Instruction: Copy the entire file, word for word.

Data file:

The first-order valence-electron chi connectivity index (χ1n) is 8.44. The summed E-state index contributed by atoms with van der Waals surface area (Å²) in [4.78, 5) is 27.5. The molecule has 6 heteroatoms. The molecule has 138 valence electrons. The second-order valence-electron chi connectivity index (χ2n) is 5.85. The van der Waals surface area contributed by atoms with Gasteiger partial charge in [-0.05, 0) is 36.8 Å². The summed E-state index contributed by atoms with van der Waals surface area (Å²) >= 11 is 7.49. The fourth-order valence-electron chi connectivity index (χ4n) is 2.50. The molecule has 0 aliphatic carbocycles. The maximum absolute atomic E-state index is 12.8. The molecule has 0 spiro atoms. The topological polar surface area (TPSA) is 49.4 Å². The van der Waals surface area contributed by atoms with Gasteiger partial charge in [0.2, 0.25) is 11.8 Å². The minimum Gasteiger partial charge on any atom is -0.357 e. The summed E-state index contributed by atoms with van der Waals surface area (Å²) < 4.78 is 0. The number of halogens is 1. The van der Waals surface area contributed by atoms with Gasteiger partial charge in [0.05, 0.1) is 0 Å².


The first-order valence-electron chi connectivity index (χ1n) is 8.44. The summed E-state index contributed by atoms with van der Waals surface area (Å²) in [4.78, 5) is 27.5. The molecule has 6 heteroatoms. The molecule has 138 valence electrons. The second-order valence-electron chi connectivity index (χ2n) is 5.85. The van der Waals surface area contributed by atoms with Gasteiger partial charge in [-0.05, 0) is 36.8 Å². The summed E-state index contributed by atoms with van der Waals surface area (Å²) >= 11 is 7.49. The fourth-order valence-electron chi connectivity index (χ4n) is 2.50. The molecule has 0 aliphatic carbocycles. The maximum absolute atomic E-state index is 12.8. The molecule has 0 spiro atoms. The topological polar surface area (TPSA) is 49.4 Å². The van der Waals surface area contributed by atoms with Gasteiger partial charge in [0.2, 0.25) is 11.8 Å². The minimum Gasteiger partial charge on any atom is -0.357 e. The summed E-state index contributed by atoms with van der Waals surface area (Å²) < 4.78 is 0. The number of halogens is 1. The van der Waals surface area contributed by atoms with Gasteiger partial charge in [0.05, 0.1) is 0 Å².